Asuka (飛鳥) refers to the south-eastern part of Nara Basin, which mostly overlaps with contemporary Asuka Town (明日香村), in Nara Prefecture.
Asuka is the land where Japan has developed into a centralized state than a collective sovereign between 6C AD and 8C AD. Imperial palaces were built on this ground to form an ancient capital city of Japan, Asukakyo (飛鳥京).
Numerous burial mounds and ruins of ancient buildings are discovered and preserved in Asuka, thus making the whole area itself a big historical museum that attracts so many visitors.
From Nara, on Kintetsu lines: Take any train (except Tokkyū (特急)) for direction either Kyoto or Namba, and change at Yamato Saidaiji to trains for Kashihara Jingu-mae(橿原神宮前), on Kashihara Line. From Kashihara Jingu-mae Station, change to Kintetsu Yoshino Line and get off at Asuka (飛鳥) Station. Otherwise, local bus services are available from Kashihara Jingu-mae Station to destinations in Asuka.
From Kyoto: The most convenient is by Kintetsu lines. Get onto a train running for Kashihara Jingu-mae(橿原神宮前) directly without change. Then change trains to reach Asuka Station.
Asuka is geared more towards the domestic rather than the foreign tourist, and as such English signs/menus are relatively scarce. For example, as of March 2010, very little non-Japanese information/signage was present at the Asuka Historical Museum.
By walk, or on rental bicycles.
Kame Bus (かめバス), is a bus service that tours around major sight-seeing spots including Kintetsu Kashihara Jingu-mae and Asuka Stations, and a one-way trip between the two stations, through Asuka Town takes around 35 minutes. A One-day Free Ticket is available at ¥650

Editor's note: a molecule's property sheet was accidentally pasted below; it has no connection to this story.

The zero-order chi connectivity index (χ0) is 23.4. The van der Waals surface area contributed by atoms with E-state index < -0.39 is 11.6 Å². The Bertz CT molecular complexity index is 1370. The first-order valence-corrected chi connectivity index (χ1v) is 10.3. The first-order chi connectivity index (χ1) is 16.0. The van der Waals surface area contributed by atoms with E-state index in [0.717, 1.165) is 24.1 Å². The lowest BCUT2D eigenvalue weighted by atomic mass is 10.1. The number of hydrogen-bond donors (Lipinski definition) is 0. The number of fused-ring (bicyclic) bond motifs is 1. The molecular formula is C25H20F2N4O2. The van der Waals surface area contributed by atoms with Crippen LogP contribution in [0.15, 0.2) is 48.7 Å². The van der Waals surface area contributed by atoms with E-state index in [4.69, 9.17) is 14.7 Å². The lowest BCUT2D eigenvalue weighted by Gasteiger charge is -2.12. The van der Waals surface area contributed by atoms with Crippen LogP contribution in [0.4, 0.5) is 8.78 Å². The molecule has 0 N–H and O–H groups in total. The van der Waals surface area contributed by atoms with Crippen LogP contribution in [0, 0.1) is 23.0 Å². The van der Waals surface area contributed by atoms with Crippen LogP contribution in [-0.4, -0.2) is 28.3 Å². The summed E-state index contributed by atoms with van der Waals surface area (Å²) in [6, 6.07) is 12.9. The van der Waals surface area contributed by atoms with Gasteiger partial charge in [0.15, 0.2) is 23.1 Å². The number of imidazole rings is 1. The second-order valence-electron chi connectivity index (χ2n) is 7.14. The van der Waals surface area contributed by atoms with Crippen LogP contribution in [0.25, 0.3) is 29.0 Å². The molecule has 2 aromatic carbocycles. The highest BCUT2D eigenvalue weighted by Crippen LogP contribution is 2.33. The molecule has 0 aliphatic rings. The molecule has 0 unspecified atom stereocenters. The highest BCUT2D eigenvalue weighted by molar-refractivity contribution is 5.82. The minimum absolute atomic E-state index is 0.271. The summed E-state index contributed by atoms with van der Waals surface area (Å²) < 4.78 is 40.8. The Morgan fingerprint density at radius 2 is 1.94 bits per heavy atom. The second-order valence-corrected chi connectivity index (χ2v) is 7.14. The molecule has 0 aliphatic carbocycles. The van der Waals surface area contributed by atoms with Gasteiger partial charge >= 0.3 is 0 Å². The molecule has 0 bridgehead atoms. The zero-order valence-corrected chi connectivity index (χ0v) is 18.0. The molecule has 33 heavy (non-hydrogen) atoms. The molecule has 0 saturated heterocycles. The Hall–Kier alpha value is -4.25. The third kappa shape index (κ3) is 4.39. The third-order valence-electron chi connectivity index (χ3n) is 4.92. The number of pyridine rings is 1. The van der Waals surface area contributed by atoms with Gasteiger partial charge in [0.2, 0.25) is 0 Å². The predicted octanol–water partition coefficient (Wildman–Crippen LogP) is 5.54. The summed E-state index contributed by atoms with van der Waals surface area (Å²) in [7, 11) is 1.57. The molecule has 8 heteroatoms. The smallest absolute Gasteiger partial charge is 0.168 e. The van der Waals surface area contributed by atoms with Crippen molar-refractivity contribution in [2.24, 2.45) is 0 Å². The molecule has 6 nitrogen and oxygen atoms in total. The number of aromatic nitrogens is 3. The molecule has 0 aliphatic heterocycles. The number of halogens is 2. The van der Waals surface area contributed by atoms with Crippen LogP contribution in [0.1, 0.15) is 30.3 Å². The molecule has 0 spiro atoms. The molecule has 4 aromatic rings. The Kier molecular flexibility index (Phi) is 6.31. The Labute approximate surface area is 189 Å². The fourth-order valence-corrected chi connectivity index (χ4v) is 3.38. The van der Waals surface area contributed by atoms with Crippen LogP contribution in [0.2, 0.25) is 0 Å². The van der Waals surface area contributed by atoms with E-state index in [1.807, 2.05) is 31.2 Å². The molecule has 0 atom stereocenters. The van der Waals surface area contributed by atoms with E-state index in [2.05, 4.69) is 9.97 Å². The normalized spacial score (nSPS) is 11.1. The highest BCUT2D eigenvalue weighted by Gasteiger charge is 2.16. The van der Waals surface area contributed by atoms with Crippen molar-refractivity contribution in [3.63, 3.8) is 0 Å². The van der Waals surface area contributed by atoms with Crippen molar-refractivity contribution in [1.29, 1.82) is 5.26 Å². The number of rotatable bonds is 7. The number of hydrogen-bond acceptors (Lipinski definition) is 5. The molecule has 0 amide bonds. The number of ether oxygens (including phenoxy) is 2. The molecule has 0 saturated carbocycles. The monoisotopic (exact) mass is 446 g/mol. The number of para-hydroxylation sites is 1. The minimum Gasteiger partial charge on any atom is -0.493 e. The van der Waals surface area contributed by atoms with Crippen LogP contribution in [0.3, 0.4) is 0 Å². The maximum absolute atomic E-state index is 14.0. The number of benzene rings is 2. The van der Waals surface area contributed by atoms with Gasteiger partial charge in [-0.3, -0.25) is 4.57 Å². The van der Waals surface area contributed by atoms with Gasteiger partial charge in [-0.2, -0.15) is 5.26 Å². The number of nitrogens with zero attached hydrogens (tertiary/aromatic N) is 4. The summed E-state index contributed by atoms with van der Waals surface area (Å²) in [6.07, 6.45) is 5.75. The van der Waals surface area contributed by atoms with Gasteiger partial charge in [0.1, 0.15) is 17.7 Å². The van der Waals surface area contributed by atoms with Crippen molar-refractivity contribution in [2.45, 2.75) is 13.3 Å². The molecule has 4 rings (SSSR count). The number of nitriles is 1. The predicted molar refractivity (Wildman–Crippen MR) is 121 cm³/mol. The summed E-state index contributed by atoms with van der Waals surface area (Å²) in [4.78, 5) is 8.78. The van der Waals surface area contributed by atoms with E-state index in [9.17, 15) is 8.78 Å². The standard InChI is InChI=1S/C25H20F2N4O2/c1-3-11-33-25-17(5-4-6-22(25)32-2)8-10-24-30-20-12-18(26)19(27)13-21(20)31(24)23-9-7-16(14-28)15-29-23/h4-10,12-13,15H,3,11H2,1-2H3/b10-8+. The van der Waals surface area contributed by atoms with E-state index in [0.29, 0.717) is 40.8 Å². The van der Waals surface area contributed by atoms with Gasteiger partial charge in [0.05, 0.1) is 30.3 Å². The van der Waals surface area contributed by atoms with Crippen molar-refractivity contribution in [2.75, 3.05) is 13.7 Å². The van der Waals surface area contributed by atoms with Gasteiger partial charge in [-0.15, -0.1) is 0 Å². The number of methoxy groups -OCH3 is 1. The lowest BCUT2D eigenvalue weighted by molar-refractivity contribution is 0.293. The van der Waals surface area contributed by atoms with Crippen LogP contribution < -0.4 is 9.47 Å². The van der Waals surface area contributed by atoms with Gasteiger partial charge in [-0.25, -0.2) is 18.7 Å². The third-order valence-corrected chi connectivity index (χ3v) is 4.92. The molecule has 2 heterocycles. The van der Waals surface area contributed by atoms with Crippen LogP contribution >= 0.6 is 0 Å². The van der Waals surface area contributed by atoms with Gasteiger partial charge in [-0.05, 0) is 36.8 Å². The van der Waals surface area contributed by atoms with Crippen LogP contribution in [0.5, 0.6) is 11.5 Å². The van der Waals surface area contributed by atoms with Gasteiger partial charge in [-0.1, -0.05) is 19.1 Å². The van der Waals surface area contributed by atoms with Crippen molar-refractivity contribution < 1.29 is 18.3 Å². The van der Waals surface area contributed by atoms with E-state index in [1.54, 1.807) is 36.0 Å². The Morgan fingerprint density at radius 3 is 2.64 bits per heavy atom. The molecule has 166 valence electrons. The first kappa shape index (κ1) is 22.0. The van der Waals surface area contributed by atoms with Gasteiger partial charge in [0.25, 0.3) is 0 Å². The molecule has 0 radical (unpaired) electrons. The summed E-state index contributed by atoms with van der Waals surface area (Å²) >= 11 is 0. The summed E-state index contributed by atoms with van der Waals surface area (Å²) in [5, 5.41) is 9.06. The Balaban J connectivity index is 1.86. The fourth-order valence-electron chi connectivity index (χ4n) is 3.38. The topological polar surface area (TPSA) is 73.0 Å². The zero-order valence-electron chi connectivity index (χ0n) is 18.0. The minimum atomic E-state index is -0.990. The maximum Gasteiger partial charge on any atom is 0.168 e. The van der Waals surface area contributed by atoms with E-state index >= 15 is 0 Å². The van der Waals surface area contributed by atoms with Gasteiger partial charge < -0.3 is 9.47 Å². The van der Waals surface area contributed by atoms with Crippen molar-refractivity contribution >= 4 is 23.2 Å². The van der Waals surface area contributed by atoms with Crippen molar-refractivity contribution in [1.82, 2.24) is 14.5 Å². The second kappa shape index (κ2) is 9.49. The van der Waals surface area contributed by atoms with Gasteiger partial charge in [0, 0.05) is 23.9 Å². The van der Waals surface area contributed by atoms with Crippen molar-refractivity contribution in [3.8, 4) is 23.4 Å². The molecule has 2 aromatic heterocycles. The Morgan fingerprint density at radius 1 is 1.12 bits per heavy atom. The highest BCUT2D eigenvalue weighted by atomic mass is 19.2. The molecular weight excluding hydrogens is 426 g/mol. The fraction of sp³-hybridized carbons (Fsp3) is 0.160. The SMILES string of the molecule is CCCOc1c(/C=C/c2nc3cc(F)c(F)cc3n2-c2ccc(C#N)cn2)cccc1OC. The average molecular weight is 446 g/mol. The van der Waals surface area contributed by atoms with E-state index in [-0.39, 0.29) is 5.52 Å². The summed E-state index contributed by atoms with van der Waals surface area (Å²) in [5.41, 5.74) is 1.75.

Bicycles are available for hire at most accommodation locations around Asuka Town, and dedicated bike/pedestrian paths connect the main historical/sightseeing attractions around the town. Where no bike paths are available, the roads are generally slightly wider and quieter than in the cities, although caution is advised in the narrow main streets of Asuka town, where vehicular traffic can travel alarmingly quickly.
Generally the roads and paths are relatively flat, and a gearless bike will suffice (and tend to be more common at the hire outlets); however, a geared bicycle would be helpful for getting up the few gentle slopes around the town.
During strawberry season (apparently from January until the end of May) all-you-can-eat strawberry picking is available. Price and time limit probably differ depending on the greenhouse you go to.
Out of the station, cross the street at the lights, and on your right you will find a small farmers' market. Fresh strawberries (of the Asuka Ruby variety), Japanese apricots (ume, 梅) to make umeshu at half the supermarket price, and a great variety of other local produce is available. May be seasonal only.
As you walk out of Asuka Station and pass the bike rental shop on your left, you will see a sign for a cafe and small hotel a 150 meters to the right. Follow it, and you'll find yourself in a restaurant with an attractive classy interior that doesn't seem to belong in Japanese inaka. Try the hayashi rice, it's heavenly.
Asuka B&B () is a clean and welcoming Continental-style B&B with Japanese elements. European and Japanese-style rooms available. Private toilets and showers in all rooms; shared Japanese-style bath. Bike hire is available.